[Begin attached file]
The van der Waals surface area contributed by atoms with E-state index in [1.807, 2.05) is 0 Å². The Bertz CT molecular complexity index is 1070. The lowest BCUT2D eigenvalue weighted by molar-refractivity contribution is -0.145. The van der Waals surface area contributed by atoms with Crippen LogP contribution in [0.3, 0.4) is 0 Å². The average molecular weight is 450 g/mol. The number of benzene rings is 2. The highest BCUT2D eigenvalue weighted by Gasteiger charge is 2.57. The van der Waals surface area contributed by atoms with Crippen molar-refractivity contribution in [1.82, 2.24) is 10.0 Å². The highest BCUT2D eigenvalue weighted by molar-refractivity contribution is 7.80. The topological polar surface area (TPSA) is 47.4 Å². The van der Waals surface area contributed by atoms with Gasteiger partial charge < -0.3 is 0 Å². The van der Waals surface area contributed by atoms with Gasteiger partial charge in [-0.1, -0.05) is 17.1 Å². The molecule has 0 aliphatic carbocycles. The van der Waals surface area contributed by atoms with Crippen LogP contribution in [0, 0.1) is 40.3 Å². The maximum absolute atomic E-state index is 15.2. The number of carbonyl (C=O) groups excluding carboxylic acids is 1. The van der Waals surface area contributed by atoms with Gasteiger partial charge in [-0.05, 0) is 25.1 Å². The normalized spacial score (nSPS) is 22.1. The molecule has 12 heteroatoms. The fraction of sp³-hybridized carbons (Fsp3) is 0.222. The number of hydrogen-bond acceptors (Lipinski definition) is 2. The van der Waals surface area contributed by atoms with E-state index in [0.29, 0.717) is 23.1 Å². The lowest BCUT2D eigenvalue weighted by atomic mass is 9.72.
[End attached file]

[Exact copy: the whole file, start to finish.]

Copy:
The van der Waals surface area contributed by atoms with E-state index in [1.807, 2.05) is 0 Å². The Bertz CT molecular complexity index is 1070. The lowest BCUT2D eigenvalue weighted by molar-refractivity contribution is -0.145. The van der Waals surface area contributed by atoms with Crippen LogP contribution in [0.3, 0.4) is 0 Å². The average molecular weight is 450 g/mol. The number of benzene rings is 2. The highest BCUT2D eigenvalue weighted by Gasteiger charge is 2.57. The van der Waals surface area contributed by atoms with Crippen molar-refractivity contribution in [1.82, 2.24) is 10.0 Å². The highest BCUT2D eigenvalue weighted by molar-refractivity contribution is 7.80. The topological polar surface area (TPSA) is 47.4 Å². The van der Waals surface area contributed by atoms with Gasteiger partial charge < -0.3 is 0 Å². The van der Waals surface area contributed by atoms with Gasteiger partial charge in [-0.1, -0.05) is 17.1 Å². The molecule has 0 aliphatic carbocycles. The van der Waals surface area contributed by atoms with Crippen LogP contribution in [0, 0.1) is 40.3 Å². The maximum absolute atomic E-state index is 15.2. The number of carbonyl (C=O) groups excluding carboxylic acids is 1. The van der Waals surface area contributed by atoms with Gasteiger partial charge in [-0.05, 0) is 25.1 Å². The normalized spacial score (nSPS) is 22.1. The molecule has 12 heteroatoms. The fraction of sp³-hybridized carbons (Fsp3) is 0.222. The number of hydrogen-bond acceptors (Lipinski definition) is 2. The van der Waals surface area contributed by atoms with E-state index in [0.29, 0.717) is 23.1 Å². The lowest BCUT2D eigenvalue weighted by atomic mass is 9.72.